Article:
Why your child should avoid the latest chicken pox party craze

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Chicken pox parties are a dangerous trend. Here's why:

Chicken pox  is a common childhood illnesses. It might not be serious, but it’s definitely worth getting vaccinated against. However, instead of vaccinating their kid, some parents are choosing a dangerous alternative: chicken pox parties.

Quick recap: Chicken Pox

Chicken pox is a common childhood illness caused by the virus Varicella Zoster. Although it’s not a serious disease to young children, chicken pox is quite uncomfortable, with symptoms like fever, scabs, and a relentless itchy boils.

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Chicken pox is a common, yet annoying childhood disease| Image Source: Stock Photo

However, we’ve come a long way from just waiting out chicken pox. Nowadays there’s a vaccine that we can give our kids to protect them from this contagious virus. 

Years of evidence have proved that vaccines are safe to use and protect our kids from all sorts of diseases, including chicken pox. Yet, some parents still avoid giving their kids this vaccination. Instead, they opt to actively expose them to chicken pox in chicken pox parties.

Parents are hosting “Chicken Pox parties” on Facebook

Many of these chicken pox parties are announced on private Facebook groups. Sadly, there are thousands of parents who are attracted to the idea.

Apparently parents in these “chicken pox parties” groups are actually sharing suggestions on ways to infect their children with the disease.

Headlines like “How to greatly improve your kids chances of getting chicken pox!” usually float around these Facebook groups.

Suggestions include interacting very closely with another child sick with chickenpox and inhaling from a bag contaminated with a sick child’s breath.

The reasoning behind this? These parents want their kids to get chickenpox while they are still young, so that they get “lifelong immunity” from the disease. Which is exactly how a vaccine works.

Although it might not give lifelong immunity, vaccines will help to stave off chicken pox. Vaccines also don’t carry the the risk of possibly serious side effects and complications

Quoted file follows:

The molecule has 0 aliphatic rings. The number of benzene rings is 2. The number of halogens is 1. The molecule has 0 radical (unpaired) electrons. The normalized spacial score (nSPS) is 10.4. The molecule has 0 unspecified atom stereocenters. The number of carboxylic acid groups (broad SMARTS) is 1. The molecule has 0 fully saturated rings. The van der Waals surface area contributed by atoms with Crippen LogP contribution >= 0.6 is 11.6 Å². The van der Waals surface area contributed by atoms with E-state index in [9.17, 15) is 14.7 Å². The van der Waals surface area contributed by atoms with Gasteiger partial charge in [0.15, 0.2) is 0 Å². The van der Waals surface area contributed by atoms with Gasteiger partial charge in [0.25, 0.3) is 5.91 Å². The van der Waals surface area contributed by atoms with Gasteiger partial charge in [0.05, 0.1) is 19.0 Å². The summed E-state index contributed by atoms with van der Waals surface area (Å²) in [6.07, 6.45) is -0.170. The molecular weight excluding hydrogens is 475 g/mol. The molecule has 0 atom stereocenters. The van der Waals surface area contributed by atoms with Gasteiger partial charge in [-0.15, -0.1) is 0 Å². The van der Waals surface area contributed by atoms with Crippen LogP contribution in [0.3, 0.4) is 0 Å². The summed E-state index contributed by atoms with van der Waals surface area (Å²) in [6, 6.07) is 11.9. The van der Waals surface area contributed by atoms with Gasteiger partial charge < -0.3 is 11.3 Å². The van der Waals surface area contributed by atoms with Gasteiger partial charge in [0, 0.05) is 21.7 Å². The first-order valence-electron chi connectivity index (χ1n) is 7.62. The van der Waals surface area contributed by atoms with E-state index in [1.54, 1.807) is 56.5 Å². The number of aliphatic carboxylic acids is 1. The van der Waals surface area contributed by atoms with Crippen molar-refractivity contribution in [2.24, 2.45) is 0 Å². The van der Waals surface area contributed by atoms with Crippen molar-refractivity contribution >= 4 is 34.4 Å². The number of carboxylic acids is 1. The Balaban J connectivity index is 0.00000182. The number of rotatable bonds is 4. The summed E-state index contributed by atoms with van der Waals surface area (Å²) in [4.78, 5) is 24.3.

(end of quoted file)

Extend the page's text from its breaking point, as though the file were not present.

Why you should avoid chicken pox parties and vaccinate your kids instead

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Please opt for vaccinating your kids instead of exposing them to the deadly virus in chicken pox parties, parents. | Image Source: Stock Photo

It’s very likely that parents who are bringing their kids to chicken pox parties are actually risking exposing their kids to unnecessary discomfort. There’s also the huge risk of health complications, should the virus morph into other infections. 

A vaccination, on the other hand, offers protection from the disease. Although the vaccine is basically a weaker version of the real virus, most of the time it doesn’t cause any chickenpox symptoms. Even if it does, these symptoms are rare (in 2% of cases) and much, much milder than the real thing.

Kids who do get the vaccine may also (very rarely – in 10% of cases) grow up and get chicken pox. If that happens, they have less severe symptoms and faster recovery than those who didn’t get the vaccine while young.

Also, the chicken pox vaccine doesn’t have any serious side effects. At best it will cause a few minor symptoms only, unless your child has an allergy to the vaccine. 

On the other hand, exposing kids to the very real and dangerous side effects from chicken pox can be much more severe than a vaccine’s side effects. Here are some reasons why getting exposed to chicken pox is not a good idea compared to vaccination.

It has the potential to become a serious disease

  • Normally chickenpox isn’t a serious disease. The disease lasts five to 10 days. Still, in some people, it can be severe and deadly, causing issues like pneumonia, encephalitis, and sepsis. Take the past: in 1995, before the chickenpox vaccine was made public in America, about 100 people died and over 11,000 were hospitalised annually from the disease.

 

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The airborne disease can easily spread when infected patients sneeze or cough. (Image for illustration purposes only). | Image Source: Stock Photo

Chicken pox is VERY contagious

  • Vaccinating your child for chickenpox is also important in controlling its spread. The disease can spread from person-to-person through the fluid from blisters, or even by breathing  the air they sneeze or cough. That’s why kids with chickenpox can’t attend school or day care for at least seven days, until their blisters are dry and sealed with a crust.
  • What’s worse, is that chickenpox can bring about deadly symptoms to certain groups of people without vaccination. Namely these are infants, senior citizens, pregnant women and people with poor immune responses. It would be devastating to expose your child to chickenpox and coincidentally meet someone who could suffer badly from it — even die. 

The illness isn’t fun

  • At the most basic level, chicken pox results in a very itchy rash accompanied by at least 200 blisters all over the body. Other symptoms include headaches, coughs, fever, and irritability. Even if the disease isn’t life threatening, the child will still suffer through five to 10 days of distress. 

In short, chicken pox parties are a bad idea. Instead, get your child vaccinated and shield them from preventable illnesses. After all, parties should be full of fun and games, not sick kids and contagious viruses.

References: Gazette, webmd, CDC

Also Read:

What’s the link between chickenpox and shingles?

All you need to know about Chickenpox

Does my child have chicken pox?

 
 

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